Edwards on Preaching (Part 3)

As stated in the previous two posts, John Piper distills ten habits of preaching that made Jonathan Edwards an effective preacher of the gospel.  He was a powerful instrument in the hand of God as he sought to make God supreme in all of his preaching.  By comparison, I am an extremely poor communicator with a relatively immature view of God.  However, I would be blessed should God grant that I become even half as faithful in proclaiming the gospel as the late Edwards.  For the benefit of others, I have summarized Piper’s analyses in my own words.

7. Probe the Workings of the Heart:

All true preaching seeks to move the heart for that is where the sinner has turned from God.  Piper writes, “Powerful preaching is like surgery.  Under the anointing of the Holy Spirit, it locates, lances, and removes the infection of sin.”  Since is like a cancerous gangrene eating away the soul of man, and without radical amputation it will destroy every one of us.  The Holy Spirit penetrates the hardness of our hearts and removes the heart of stone in order to replace it with a heart of flesh.  The Holy Spirit makes us sensitive to the things of God.  I heard a preacher once say, “Hard preaching makes soft people.”  I think that’s very true.  Preaching hard truths in a loving, compelling way softens the hearts of people as the Holy Spirit does the work.

Jonathan Edwards was “convinced of the extraordinary deceitfulness of the heart” and how often its sinful appetites blind the mind and force it into complete subjection.  Jeremiah 17:9 informs us that the heart is more deceitful than we will ever realize, and that we should not trust it.  In fact, we are to trust the Lord rather than our own wisdom or ways.  A preacher should be well-acquainted with the deceitfulness of his own heart so that he may properly address the hearts of others.  Human beings are so often self-deceived, but the word of God shines a penetrating light upon the true nature of the heart as the Holy Spirit provides the power to change.  Preachers should endeavor to make it a life pursuit to study the human heart in light of Scripture in order to more effectively become “surgeons of the soul.”  “[Such preaching],” Piper writes, “uncovers the secret things of the heart.  And more than once it has led to great awakening in the church.”  With the light of Scripture, we must… Probe the heart. Probe the heart. Probe the heart.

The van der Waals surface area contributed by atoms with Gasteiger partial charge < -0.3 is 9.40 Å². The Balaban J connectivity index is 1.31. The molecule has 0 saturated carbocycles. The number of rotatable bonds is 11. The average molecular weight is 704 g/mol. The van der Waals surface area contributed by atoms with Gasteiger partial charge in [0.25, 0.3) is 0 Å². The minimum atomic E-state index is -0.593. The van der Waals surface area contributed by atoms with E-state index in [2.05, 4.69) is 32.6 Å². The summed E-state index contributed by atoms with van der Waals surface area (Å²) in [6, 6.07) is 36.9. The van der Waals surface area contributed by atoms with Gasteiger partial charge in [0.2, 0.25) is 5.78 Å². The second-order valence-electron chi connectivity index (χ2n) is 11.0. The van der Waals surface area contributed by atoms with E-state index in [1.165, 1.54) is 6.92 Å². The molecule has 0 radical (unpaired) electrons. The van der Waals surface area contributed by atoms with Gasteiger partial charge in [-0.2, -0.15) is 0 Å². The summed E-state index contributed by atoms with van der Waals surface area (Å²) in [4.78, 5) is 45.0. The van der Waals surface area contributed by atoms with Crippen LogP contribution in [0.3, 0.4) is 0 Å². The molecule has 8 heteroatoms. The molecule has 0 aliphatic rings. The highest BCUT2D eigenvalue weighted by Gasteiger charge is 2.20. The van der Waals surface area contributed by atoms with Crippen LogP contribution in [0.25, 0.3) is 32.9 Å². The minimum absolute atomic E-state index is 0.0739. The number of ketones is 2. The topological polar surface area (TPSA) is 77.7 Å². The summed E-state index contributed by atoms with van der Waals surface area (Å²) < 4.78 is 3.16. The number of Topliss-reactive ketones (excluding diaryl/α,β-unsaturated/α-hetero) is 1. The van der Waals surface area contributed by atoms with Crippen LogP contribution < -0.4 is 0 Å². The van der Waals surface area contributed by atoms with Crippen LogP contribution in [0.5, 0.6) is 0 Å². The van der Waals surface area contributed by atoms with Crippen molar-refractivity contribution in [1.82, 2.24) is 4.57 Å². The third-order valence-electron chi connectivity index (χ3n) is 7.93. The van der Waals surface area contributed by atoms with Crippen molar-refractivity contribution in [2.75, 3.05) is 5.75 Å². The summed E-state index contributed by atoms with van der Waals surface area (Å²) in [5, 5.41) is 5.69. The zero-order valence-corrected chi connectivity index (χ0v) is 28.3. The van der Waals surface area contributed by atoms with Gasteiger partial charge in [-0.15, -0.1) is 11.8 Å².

8.  Yield to the Holy Spirit in Prayer:

Edwards delivered a sermon entitled “The Most High, a Prayer-Hearing God.”  In a previous post (Edwards on Prayer), I discussed some of Edwards’ thoughts on prayer: “God has been pleased to constitute prayer to be antecedent [coming before] to the bestowment of mercy; and he is please to bestow mercy in consequence of prayer, as though he were prevailed on by prayer.” Essentially, Edwards was saying that God has designed prayer to come before the deliverance of his mercy and it often seems that human prayer has the power to move the heart of God.  In reality, God has set his mercy up so that it is released to us through genuine, persevering prayer.  He rewards our faith with mercy even though we are entirely helpless and ill-deserving.